By the way, I agree with the others: another excellent post. The latest revelation for me:
““We are stardust… At the same time, we are the universe gathered into conscious form. In human beings, the universe has self-understanding and can speak.”
So similar to the evolutionists’ view of creation – and yet at the opposite end of the spectrum. They would refer to us a random collection of chemicals, with the key word here being random. Whereas the truth (that you told) was a story about how God created us in the fires of the universe, gathered the elements of the stars into individual universes that can live, breathe, move – and the most important thing: respond. Our ability to say yes or no to Him seems to be our defining quality among all creation.
God help us say yes.
“Whereas the truth (that you told) was a story about how God created us in the fires of the universe.”
I thought we were created in the verdant and cool sanctuary of the Garden? I, for one, remain skeptical of the claims of the evolutionists. Not saying they are totally wrong — it’s just that I’m not ready to engage in radical reinterpretation of Genesis, especially since the fathers have little to no room for Darwinism. It would hardly be the first time scientists were seriously off-base, despite their flawless self-confidence.
Sorry to misrepresent your views. Nonetheless, I approve of the initial comment!
I am not prepared to reject physics (on the origin of heavier materials), and certainly not on the basis of a so-called literal reading of Genesis. I do not see a choice between Darwinism and Creationism. God created all things out of nothing. He formed us. The mechanism for that is purely up to God and not germane theologically. I certainly reject a notion of a 7,000 year old earth.
Of course, my thoughts on Biblical interpretation, and how the fathers read Scripture (in many cases), have been stated any number of times.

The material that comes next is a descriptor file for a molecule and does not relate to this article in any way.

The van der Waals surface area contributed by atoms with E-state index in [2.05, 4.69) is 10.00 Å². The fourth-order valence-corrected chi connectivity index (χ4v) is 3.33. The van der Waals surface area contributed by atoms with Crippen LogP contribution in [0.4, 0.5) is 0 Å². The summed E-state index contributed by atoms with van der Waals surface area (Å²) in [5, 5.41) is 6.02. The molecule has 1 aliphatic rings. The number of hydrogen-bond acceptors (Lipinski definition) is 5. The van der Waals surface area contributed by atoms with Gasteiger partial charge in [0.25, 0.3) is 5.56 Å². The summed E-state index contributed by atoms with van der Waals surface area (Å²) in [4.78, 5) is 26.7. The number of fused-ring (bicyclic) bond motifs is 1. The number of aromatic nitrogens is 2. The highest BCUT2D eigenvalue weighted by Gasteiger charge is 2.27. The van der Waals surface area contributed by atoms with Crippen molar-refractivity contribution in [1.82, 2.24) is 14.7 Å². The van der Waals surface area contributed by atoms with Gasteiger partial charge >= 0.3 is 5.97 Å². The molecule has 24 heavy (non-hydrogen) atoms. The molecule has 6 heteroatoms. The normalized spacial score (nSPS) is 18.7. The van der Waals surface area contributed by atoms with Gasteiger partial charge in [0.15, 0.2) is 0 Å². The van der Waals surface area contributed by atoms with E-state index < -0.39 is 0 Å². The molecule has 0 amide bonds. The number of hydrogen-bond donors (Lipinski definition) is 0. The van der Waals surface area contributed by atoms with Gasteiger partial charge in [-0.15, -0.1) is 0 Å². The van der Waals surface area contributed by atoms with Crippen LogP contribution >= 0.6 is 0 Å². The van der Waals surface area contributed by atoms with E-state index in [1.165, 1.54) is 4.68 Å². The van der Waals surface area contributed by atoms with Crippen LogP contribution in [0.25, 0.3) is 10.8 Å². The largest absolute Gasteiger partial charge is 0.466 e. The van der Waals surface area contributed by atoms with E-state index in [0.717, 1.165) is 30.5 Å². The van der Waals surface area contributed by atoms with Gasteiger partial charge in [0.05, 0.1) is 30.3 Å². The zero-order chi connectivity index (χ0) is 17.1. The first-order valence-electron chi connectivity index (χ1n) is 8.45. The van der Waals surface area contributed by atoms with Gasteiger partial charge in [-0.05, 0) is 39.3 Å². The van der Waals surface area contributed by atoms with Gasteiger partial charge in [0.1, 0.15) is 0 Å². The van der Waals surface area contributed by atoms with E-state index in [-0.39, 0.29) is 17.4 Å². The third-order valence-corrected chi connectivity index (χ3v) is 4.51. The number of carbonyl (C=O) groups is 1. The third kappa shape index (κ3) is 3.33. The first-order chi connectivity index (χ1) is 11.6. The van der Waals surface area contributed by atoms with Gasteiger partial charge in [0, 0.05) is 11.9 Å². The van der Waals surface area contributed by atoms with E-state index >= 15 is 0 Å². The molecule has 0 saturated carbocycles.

I certainly don’t advocate a literal reading of Genesis, at least in the modern, fundamentalist sense of “literal.” But that doesn’t mean the only alternative is accepting contemporary scientific theories hook, line, and sinker, because those theories carry with them implications, some of which are very difficult to reconcile with basic Christian beliefs, beliefs which were until recently universally held in the Church.
For instance, if the evolutionists’ current models are correct, then death and decay were always part of the universe. That means God created an entropic universe. Yet Scripture explicitly states otherwise.
That is a big problem, at least in my opinion. I realize the evidence presented by (most) scientists is persuasive, but I prefer to err on the side of Scripture and Tradition, which to my eye has little room for evolution as it is currently understood. I am always looking for ways to integrate science and revelation, however, and my eyes remain open.
We do well to remember that well into modern times, the scientific consensus favored an eternal cosmos, without beginning or end. This consensus shifted only relatively recently. Now, the scientific model looks quite Biblical. Who knows therefore what the future holds regarding the origins of life, especially human life?
Basically, I’m not dogmatic on the issue. I’m just very cautious.
a very good point that many people stumble upon, re- pre-fall death, I have struggled with in the past.
And yes, science is indeed not infallible.